It’s pumpkin season, and this pleases everybody. For the kids, the bulbous orange squashes ignite dreams of dressing up, ringing doorbells and filling sacks with candy. Teenagers and 20-somethings party. Adults with li’l ‘uns look forward to joining them on their neighborhood odysseys, and the rest of us revel in the season — few things shout “fall” like pumpkins.
Pumpkins thrill cooks, too. We grow a wide variety of pumpkins at Black Cat Farm, and savor them all for their different uses. But the fist-sized variety, called Jack Be Little, holds a special place in our hearts.
We hollow them out, stuff them, send them to ovens for roasting and nest them on plates. The Jack Be Littles spark a lot of pleasure in our dining rooms, and since the hospitality gene occupies a large part of our souls, this naturally delivers a lot of joy to everybody at Black Cat.
We sell them at the farmers’ market, too, including this weekend. The Jack Be Littles are wonderful for home entertaining. And turning them into gorgeous serving vessels for guests is easy.
“Working with them adds zero, in terms of culinary complexity. But the wow factor for diners is like times 20,” said Eric.
Lucky for you, we have a slam-dunk recipe for small squash, from our cookbook Farm Fork Food: A Year of Spectacular Recipes Inspired by Black Cat Farm. We use Jack Be Littles, but there are others. One caution: Don’t use the small pumpkins you find in craft stores and meant for decorating. Make sure the pumpkins are culinary, rather than decorative.
Stuffed Jack Be Little Squash with Ratatouille and Taleggio
Serves 6 to 8
2 cups diced summer squash
2 cups peeled and diced eggplant
2 cups diced red peppers
3 cups diced tomatoes
2 medium onions, diced
1/2 cup minced garlic
1 large fennel bulb, diced
1/4 cup olive oil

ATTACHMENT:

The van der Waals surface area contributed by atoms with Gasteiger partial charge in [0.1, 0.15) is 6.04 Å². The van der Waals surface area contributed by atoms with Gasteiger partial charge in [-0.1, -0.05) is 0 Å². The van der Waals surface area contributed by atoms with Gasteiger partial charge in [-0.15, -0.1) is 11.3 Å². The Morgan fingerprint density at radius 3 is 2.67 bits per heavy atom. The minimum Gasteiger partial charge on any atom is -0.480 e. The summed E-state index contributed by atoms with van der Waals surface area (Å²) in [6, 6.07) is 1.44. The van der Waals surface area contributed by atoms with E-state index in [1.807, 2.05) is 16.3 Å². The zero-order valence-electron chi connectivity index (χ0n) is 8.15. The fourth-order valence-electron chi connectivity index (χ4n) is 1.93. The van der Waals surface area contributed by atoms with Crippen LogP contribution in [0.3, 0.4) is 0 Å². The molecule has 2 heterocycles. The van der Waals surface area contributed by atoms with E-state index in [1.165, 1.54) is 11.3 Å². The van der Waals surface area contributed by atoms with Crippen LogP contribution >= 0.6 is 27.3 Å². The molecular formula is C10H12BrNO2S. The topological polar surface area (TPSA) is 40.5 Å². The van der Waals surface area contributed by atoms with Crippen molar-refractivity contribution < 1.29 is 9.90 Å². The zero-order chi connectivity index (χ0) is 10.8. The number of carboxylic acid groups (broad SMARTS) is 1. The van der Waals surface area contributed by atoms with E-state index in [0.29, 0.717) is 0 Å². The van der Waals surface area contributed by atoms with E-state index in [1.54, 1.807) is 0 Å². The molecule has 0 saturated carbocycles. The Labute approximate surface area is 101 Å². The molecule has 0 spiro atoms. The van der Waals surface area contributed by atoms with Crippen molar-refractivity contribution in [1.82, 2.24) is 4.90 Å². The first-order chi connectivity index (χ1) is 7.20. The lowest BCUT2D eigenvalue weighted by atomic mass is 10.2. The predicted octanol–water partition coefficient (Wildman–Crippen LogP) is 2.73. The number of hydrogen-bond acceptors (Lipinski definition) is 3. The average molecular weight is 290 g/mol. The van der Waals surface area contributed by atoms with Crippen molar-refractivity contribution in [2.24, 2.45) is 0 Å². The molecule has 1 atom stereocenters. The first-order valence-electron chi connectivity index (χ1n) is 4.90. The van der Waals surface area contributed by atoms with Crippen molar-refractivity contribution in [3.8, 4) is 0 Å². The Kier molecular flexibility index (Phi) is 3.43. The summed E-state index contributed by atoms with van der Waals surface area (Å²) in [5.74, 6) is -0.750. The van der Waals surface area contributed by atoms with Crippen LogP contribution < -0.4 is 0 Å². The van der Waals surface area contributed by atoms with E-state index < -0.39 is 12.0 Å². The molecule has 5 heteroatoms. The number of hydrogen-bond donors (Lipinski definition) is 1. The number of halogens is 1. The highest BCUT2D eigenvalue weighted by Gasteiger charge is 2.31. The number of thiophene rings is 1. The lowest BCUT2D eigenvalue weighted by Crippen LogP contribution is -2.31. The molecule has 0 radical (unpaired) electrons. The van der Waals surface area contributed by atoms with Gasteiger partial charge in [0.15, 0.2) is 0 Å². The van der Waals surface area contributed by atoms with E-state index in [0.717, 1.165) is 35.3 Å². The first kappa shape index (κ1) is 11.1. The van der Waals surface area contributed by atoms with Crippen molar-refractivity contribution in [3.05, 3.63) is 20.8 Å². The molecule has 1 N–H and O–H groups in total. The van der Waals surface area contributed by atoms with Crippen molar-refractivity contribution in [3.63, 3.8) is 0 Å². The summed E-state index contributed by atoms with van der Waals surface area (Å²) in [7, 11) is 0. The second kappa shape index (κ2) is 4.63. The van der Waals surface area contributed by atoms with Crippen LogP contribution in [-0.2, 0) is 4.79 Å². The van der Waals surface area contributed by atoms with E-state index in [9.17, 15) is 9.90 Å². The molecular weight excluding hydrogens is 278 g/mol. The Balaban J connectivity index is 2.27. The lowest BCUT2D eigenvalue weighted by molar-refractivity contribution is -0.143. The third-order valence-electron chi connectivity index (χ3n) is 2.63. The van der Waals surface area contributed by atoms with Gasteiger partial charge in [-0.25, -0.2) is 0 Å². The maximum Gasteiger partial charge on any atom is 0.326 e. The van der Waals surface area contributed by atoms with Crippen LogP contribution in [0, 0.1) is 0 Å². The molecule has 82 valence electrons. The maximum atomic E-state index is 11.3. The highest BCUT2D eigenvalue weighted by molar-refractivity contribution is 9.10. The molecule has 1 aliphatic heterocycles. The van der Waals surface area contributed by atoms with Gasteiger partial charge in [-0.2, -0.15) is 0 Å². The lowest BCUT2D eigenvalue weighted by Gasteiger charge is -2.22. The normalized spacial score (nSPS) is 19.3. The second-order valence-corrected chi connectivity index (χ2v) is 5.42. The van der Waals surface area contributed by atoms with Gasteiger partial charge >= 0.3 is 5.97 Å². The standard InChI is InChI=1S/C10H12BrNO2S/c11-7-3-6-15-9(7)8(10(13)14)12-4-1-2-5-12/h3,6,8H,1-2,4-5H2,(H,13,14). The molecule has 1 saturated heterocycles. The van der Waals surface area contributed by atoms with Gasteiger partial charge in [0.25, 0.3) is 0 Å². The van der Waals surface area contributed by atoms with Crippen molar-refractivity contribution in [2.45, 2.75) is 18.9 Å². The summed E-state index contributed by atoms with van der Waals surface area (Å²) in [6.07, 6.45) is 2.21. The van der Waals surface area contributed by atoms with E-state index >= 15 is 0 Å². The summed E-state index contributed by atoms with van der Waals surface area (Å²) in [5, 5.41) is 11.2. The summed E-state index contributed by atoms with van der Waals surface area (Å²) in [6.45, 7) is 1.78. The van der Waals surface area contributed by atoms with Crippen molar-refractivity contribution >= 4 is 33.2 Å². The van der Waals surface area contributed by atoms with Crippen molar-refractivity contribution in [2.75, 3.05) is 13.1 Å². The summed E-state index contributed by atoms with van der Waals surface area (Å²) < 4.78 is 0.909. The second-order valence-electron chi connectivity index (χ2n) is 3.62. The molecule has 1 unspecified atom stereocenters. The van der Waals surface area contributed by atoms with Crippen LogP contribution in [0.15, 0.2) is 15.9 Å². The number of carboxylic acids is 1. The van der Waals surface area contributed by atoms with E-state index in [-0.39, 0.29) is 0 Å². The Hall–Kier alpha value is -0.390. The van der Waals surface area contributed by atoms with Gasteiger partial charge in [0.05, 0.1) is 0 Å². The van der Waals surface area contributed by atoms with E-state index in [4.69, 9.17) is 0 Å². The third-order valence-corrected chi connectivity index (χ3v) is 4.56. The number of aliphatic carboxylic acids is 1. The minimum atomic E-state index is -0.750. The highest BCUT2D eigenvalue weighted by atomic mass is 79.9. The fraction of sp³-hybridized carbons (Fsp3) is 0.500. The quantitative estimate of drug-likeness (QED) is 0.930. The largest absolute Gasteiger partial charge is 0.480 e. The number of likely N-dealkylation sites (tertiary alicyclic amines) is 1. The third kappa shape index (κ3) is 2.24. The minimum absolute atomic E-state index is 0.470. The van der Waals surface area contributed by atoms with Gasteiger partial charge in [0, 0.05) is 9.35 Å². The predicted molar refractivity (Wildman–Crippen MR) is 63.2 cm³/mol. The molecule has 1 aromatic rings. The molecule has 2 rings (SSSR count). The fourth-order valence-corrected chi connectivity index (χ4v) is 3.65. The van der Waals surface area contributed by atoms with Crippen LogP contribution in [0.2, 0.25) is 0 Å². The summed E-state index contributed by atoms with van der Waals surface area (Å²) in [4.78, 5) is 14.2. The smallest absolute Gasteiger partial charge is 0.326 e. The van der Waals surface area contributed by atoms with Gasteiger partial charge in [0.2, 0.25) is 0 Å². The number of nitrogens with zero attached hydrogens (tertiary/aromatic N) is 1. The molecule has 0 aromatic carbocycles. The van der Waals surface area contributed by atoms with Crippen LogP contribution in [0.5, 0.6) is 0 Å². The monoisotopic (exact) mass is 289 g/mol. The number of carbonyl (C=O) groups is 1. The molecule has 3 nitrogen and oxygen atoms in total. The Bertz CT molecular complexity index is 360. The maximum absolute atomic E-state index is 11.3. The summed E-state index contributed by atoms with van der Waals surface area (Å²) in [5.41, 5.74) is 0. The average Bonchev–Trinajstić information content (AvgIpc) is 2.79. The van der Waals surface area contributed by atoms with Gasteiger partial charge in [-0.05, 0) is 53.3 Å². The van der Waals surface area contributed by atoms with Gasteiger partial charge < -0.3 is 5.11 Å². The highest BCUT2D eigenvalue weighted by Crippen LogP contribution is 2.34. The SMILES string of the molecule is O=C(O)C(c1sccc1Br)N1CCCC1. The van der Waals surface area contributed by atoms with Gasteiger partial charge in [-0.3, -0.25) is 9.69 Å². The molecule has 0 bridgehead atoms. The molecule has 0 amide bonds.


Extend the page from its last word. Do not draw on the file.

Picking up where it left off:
2 bay leaves
1 sprig fresh rosemary
6 sprigs fresh thyme
1/4 cup chopped basil, plus 1/4 cup fresh basil leaves
12 small pumpkins, such as Jack Be Littles. Or 12 small summer squash, such as Eight Ball or Ronde de Nice.
2 tablespoons sunflower oil
1/4 cup taleggio cheese, cut into thin slices
1/4 cup basil coulis
Makes 1/2 cup
1 cup fresh basil
1/2 cup fresh parsley
2 ice cubes
1/4 cup olive oil
2 tablespoons sunflower oil
lemon juice to taste
Preheat the oven to 400 degrees.
Working in batches, in a large sauté pan over high heat, sauté the diced squash, eggplant, peppers, tomatoes, onions, garlic and fennel in the olive oil until lightly browned. Transfer to a baking dish, add the bay leaves and rosemary, adn bake until a crust forms on top, about 1 hour. Stir the vegetables, mixing in the crust, and bake 30 minutes more. Remove from the oven and stir in the thyme and chopped basil. Set aside.
Cut the tops off the squashes. Using a spoon or melon baller, hollow out the centers of each squash. Place the hollowed squashes and tops in a medium bowl, dress with the sunflower oil and toss well to coat. Season with salt.
Spread out the squash on a baking sheet in a single layer. Bake in the oven until just tender, about 6 minutes.
Fill the squash cups with the ratatouille. Top with the Taleggio and return to the oven until the cheese has melted, about five minutes more.
Divide the squash among warmed plates. Garnish with the basil leaves and basil coulis. Serve immediately.
In a blnder, combine the herbs, ice and both oils. Blend on high speed until very smooth. Transfer to a small bowl. Season with the salt and lemon juice and use immediately.
We now are serving a variation of the above dish at Black Cat, with one of the differences a tomato puree rather than a basil coulis. Behold, the dish itself paired with two fabulous choices, thanks to our wine director Drew Duggan. The 2016 Brouilly (which is a Cru appellation for Beaujolais) by G. Descombes is one of the selections in our wine flights that we pair with our tasting menu. Drew says the combination of fruit (berries, especially raspberries), mineral flavors, floral notes and refreshing acidity makes it an ideal match for the ratatouille. Bonus to G. Descombes for being certified organic. The other bottle comes from the AOC Vosne-Romanée, one of the most celebrated names in Burgundy. The AOC has 15 Premier Crus and six Grand Crus, including Romanée-Conti, which is one of the most sought-after Burgundy wines in the world — bottles can sell for $20,000 and more. We aren’t pouring Romanée-Conti. But this village-level Vosne-Romanée is stunning, says Drew, offering the full “peacock’s tail” — a broad range of flavors, including cocoa, floral, mineral and more. If the Beaujolais, made from the gamay grape, is more fruity, the Burgundy, from pinot noir, is earthy and gamey.
We hope to see you at the Farmers’ Market in downtown Boulder on Saturday. At the farm stand, we will be offering:
- Lettuce Varieties
- Purple tat soi
- Ruby streak mizuna
- Osaka purple
- Pak Choi
- Hon tsai tai
- Sweet Potatoes
- Squash: Butternut, Spaghetti, Acorn, Delicata, Jack-Be-Little, Tromboncino
- Pork cuts